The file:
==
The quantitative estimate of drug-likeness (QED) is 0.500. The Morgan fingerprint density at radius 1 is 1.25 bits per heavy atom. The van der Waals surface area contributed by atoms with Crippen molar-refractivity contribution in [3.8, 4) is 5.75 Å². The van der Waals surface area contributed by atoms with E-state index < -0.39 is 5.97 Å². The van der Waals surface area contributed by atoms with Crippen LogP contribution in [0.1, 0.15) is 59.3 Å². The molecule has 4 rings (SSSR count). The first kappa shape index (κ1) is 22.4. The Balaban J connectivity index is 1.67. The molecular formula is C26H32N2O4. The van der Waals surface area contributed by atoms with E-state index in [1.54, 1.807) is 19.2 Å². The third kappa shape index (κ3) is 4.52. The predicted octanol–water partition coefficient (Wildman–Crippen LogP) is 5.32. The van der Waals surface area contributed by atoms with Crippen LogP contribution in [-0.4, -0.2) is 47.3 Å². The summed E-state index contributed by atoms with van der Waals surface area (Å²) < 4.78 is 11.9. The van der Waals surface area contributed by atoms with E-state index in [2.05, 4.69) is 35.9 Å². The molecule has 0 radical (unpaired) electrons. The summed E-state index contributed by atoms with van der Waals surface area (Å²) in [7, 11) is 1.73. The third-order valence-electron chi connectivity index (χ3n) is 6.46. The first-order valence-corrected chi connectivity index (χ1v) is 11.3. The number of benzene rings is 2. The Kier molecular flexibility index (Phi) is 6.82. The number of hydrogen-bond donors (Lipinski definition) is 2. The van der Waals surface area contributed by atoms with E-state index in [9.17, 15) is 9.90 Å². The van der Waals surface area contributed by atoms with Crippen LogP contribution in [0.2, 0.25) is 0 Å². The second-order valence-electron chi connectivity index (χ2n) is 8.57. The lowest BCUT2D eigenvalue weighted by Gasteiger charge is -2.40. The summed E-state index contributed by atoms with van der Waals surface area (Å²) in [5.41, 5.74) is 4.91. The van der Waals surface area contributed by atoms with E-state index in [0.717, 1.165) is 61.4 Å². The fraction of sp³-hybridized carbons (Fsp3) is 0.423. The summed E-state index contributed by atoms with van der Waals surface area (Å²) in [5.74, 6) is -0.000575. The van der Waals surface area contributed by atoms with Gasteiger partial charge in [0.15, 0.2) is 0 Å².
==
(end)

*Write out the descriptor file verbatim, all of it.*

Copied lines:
The quantitative estimate of drug-likeness (QED) is 0.500. The Morgan fingerprint density at radius 1 is 1.25 bits per heavy atom. The van der Waals surface area contributed by atoms with Crippen molar-refractivity contribution in [3.8, 4) is 5.75 Å². The van der Waals surface area contributed by atoms with E-state index < -0.39 is 5.97 Å². The van der Waals surface area contributed by atoms with Crippen LogP contribution in [0.1, 0.15) is 59.3 Å². The molecule has 4 rings (SSSR count). The first kappa shape index (κ1) is 22.4. The Balaban J connectivity index is 1.67. The molecular formula is C26H32N2O4. The van der Waals surface area contributed by atoms with E-state index in [1.54, 1.807) is 19.2 Å². The third kappa shape index (κ3) is 4.52. The predicted octanol–water partition coefficient (Wildman–Crippen LogP) is 5.32. The van der Waals surface area contributed by atoms with Crippen LogP contribution in [-0.4, -0.2) is 47.3 Å². The summed E-state index contributed by atoms with van der Waals surface area (Å²) < 4.78 is 11.9. The van der Waals surface area contributed by atoms with E-state index in [2.05, 4.69) is 35.9 Å². The molecule has 0 radical (unpaired) electrons. The summed E-state index contributed by atoms with van der Waals surface area (Å²) in [7, 11) is 1.73. The third-order valence-electron chi connectivity index (χ3n) is 6.46. The first-order valence-corrected chi connectivity index (χ1v) is 11.3. The number of benzene rings is 2. The Kier molecular flexibility index (Phi) is 6.82. The number of hydrogen-bond donors (Lipinski definition) is 2. The van der Waals surface area contributed by atoms with E-state index in [9.17, 15) is 9.90 Å². The van der Waals surface area contributed by atoms with Crippen LogP contribution in [0.2, 0.25) is 0 Å². The second-order valence-electron chi connectivity index (χ2n) is 8.57. The lowest BCUT2D eigenvalue weighted by Gasteiger charge is -2.40. The summed E-state index contributed by atoms with van der Waals surface area (Å²) in [5.41, 5.74) is 4.91. The van der Waals surface area contributed by atoms with E-state index in [0.717, 1.165) is 61.4 Å². The fraction of sp³-hybridized carbons (Fsp3) is 0.423. The summed E-state index contributed by atoms with van der Waals surface area (Å²) in [5.74, 6) is -0.000575. The van der Waals surface area contributed by atoms with Gasteiger partial charge in [0.15, 0.2) is 0 Å².